China Stops Buying Canadian Canola as Tensions Escalate

Canola company says it was 'directly targeted' by China
By Margaret Wollensak
Margaret Wollensak
Margaret Wollensak
March 22, 2019 Updated: March 26, 2019

TORONTO—The Chinese regime has increased its trade restrictions on buying canola from one company to all Canadian exporters amid increasing diplomatic tensions between the two countries since Canada arrested an executive of Chinese telecom giant Huawei late last year.

The Canola Council of Canada (CCC) says Chinese importers are currently unwilling to purchase any Canadian canola seed.

“We’re disappointed that differing viewpoints cannot be resolved quickly,” CCC President Jim Everson said in a statement. “Under the circumstances, Canadian canola seed exporters who normally ship to China have no alternative but to supply customers in other countries who value high-quality Canadian canola.”

The move escalates a trade dispute between Canada and China, which revoked the sales permit of major Canadian canola supplier Richardson International earlier this month, preventing the Winnipeg-based company from exporting canola seeds to China. Chinese officials said they revoked the company’s registration over concerns of “harmful organisms” in its canola imports, an allegation that Richardson denied.

Federal Agriculture Minister Marie-Claude Bibeau said during a talk at the Calgary Chamber of Commerce on March 12 that scientists have found no such evidence. “We have returned to our samples,” she said. “We have double-checked the analysis. We still haven’t found any kind of pest.”
“Richardson has been directly targeted,” the company’s vice-president, Jean-Marc Ruest, told CBC News. “We think this is part of a larger Canada-China issue, and we hope it gets resolved expeditiously.”

Relations between Canada and China have been tense since December 2018, when Canada arrested Meng Wanzhou, chief financial officer of Chinese telecom company Huawei, at the request of U.S. authorities. Meng, who also sits on Huawei’s board, currently faces extradition proceedings in Canada.

U.S. prosecutors have accused Meng and Huawei of violating sanctions against Iran, saying Meng had a direct role in misleading U.S. banks into clearing certain cash transactions under question. Meng has been charged with bank fraud, wire fraud, and conspiracy to commit bank and wire fraud. She denies the allegations.

Two Canadians in China, Michael Kovrig and Michael Spavor, were detained by the regime shortly after Meng’s arrest, in a move widely believed to be retaliatory in nature in the hopes of pressuring Ottawa for Meng’s release. On March 4, the day after Canada said it would proceed with extradition proceedings against the Huawei executive, the regime accused the two men of working together to steal Chinese state secrets.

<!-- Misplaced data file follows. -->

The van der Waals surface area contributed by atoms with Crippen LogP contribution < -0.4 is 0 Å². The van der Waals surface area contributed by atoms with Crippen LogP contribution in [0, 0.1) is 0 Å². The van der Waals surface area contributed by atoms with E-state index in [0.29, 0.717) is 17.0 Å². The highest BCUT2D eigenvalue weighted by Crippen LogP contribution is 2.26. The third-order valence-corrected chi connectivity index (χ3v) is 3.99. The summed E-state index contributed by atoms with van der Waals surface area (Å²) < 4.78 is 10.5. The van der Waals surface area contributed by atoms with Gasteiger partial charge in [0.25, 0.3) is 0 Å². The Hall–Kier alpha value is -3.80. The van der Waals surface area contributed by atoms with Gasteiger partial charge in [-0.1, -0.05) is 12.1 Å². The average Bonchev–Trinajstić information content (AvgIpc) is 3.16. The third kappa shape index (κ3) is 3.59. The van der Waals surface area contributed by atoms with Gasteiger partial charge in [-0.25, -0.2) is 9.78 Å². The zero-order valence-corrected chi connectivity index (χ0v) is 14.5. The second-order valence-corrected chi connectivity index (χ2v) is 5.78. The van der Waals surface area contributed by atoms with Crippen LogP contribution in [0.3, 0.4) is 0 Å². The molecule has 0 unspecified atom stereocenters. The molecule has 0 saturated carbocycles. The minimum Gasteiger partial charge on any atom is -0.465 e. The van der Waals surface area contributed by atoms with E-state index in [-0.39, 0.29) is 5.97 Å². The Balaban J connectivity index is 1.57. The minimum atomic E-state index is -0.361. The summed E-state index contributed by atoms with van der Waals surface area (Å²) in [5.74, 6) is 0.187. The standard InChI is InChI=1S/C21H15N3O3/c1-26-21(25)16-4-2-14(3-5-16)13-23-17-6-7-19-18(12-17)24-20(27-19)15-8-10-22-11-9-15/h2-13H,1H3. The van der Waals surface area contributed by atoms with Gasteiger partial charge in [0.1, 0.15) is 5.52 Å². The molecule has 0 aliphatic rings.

Canada has formally demanded China release the two Canadians.

The restriction against Richardson is also seen as Beijing putting increasing pressure on Canada, in seeking to gain Meng’s release. At the time, China’s customs agency also said imports of canola would undergo more thorough inspections in China.

Beijing is the world’s largest canola importer, and approximately 40 percent of canola and canola product exports from Canada go to China. After wheat and barley, canola is Canada’s third largest grain export, and exports to China were worth C$2.7 billion ($2 billion) in 2018. When Richardson had its license revoked, the CCC said at the time that it would hurt the industry.

Canola seeds can be crushed to produce canola oil, which is used in food and cooking as well as non-edible uses. Once the oil has been extracted, the leftover seed, known as canola meal, is often used as a food supplement for many animals as well as a fertilizer. According to Manitoba Canola Growers, the name canola comes from Can as in Canada and ola as in oil.

Until the recent trade disruptions, Chinese demand for canola was “very strong,” CCC said. While the industry group had hoped to resolve concerns over Canadian canola, it said current discussions indicate an immediate resolution is unlikely.

“Canadian ministers and government officials have responded quickly to Chinese concerns. However, technical discussions are unlikely to lead to an immediate resolution,” said Everson. “We urge the Government of Canada to continue to intensify efforts to resolve the situation.”

Margaret Wollensak
Margaret Wollensak